On Friday, Boeing negotiators gave what they consider to be a complete and revised contract offer to leaders of the Society of Professional Engineering Employees in Aerospace, which represents 22,950 workers, about half of whom work in Everett.
Earlier in the day, the Federal Aviation Administration announced a comprehensive review of the design, manufacturing and assembly of the 787 -- a rare undertaking that will require the help of Boeing engineers and technical workers who design and test the planes and see to problems on the assembly lines.
And Ray Goforth, SPEEA's executive director, says a strike is "highly likely."
Boeing's latest proposal includes higher annual wage increases compared to previous offers; the last had annual wage-pool increases ranging from 3 percent to 4.5 percent.
For engineers, the new proposal includes salary-pool increases of 5 percent during the first two years of the contract and 4 percent in the last two years. The average salary for an engineer now is $110,000 per year. Technical workers would see salary-pool increases of 4 percent annually for the duration of the contract, with an additional lump sum equaling 1 percent of their salary in years one and two. The average technical worker makes $79,000 annually.
But the company is standing firm on a health-care proposal that requires employees to contribute more toward costs. And Boeing isn't changing a proposed plan to switch incoming engineers and technical workers to a 401(k) retirement plan rather than enter them into the defined pension plan existing employees have.
For a lot of SPEEA members, Boeing's traditional pension plan is the deciding factor in joining the company versus another aerospace firm, said Elaine Griffis, a 29-year Boeing employee and SPEEA member. Griffis participated in both of SPEEA's previous strikes, a one-day walkout in 1993 and a 40-day work stoppage in 2000.
"It feels a lot like when we struck the last time," she said.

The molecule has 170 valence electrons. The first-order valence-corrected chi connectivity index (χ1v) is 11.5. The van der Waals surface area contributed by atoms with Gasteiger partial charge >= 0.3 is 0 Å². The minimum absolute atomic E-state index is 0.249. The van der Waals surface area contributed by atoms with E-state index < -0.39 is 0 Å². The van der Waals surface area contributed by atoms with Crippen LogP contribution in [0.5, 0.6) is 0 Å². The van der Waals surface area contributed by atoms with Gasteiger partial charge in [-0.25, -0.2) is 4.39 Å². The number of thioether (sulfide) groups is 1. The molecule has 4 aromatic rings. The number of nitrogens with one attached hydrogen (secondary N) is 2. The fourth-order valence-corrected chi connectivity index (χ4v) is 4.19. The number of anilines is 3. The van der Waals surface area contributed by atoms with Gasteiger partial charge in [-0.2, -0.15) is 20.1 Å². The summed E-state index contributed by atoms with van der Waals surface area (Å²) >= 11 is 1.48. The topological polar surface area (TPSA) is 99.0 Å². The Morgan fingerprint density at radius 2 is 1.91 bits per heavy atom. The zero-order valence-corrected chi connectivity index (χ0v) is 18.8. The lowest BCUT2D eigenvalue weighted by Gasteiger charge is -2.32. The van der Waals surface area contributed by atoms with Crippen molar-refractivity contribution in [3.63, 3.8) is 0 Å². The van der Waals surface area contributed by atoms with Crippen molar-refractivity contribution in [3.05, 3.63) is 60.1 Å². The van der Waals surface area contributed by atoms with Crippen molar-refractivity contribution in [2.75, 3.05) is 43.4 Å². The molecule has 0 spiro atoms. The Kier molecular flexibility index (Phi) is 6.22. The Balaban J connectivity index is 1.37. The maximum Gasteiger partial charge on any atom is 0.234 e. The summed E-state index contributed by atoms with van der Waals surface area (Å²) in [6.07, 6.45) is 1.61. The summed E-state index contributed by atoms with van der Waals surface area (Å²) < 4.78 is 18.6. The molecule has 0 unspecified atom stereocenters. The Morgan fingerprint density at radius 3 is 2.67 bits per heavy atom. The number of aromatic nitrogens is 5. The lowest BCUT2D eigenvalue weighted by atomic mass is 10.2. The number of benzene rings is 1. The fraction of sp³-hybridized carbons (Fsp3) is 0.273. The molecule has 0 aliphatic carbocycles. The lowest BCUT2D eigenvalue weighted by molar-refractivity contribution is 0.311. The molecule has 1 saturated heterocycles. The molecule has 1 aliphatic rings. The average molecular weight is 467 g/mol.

Boeing is unwilling to continue offering a defined pension because the company needs a deal that "works both in the short and long term," Mike Delaney, vice president of engineering for Boeing Commercial Airplanes, said during a conference call with reporters Friday.
Delaney has said the company would have to move work to other sites within Boeing if it can't keep costs competitive in the Puget Sound region.
"We believe our offer is market-leading," he said.
Boeing and SPEEA have been negotiating since April. The company and union resumed talks this week after a monthlong hiatus. SPEEA members voted to reject an offer from Boeing in October.
Boeing is to send an electronic version of the new offer by the end of the day Monday. The union will review the offer and decide whether to return to talks scheduled for Wednesday or to send it to members for a vote. If SPEEA negotiators decide to urge members to reject the offer, they'll also ask them to give leaders the authority to call a strike.
That could make way for a walkout by early February. It's uncertain how long the FAA's review of the 787 will take, but any major changes would require engineering help. Delaney insisted Friday that the company has contingency plans, including bringing in engineers from other divisions within the company to assist in the review if necessary.
Analysts, however, say the 787 problems give SPEEA leverage in the contract talks. Scott Hamilton, of Leeham Co., noted that a SPEEA strike could bring the FAA review to a stop "or at the very least slow to a crawl." And Richard Aboulafia, an analyst with the Teal Group, said the 787 review "strengthens SPEEA's hand."
Goforth wasn't optimistic about Boeing seeing it that way. Boeing's corporate officers have a "real delusional level of denial" about the role SPEEA members play in the company, he said in an interview Friday.
For more details on Boeing's proposal, visit speea.org or boeing.com/speea-negotiations.
Reporter Michelle Dunlop: 425-339-3454 or firstname.lastname@example.org.
MORE HBJ HEADLINES
Our new comment system is not supported in IE 7. Please upgrade your browser here.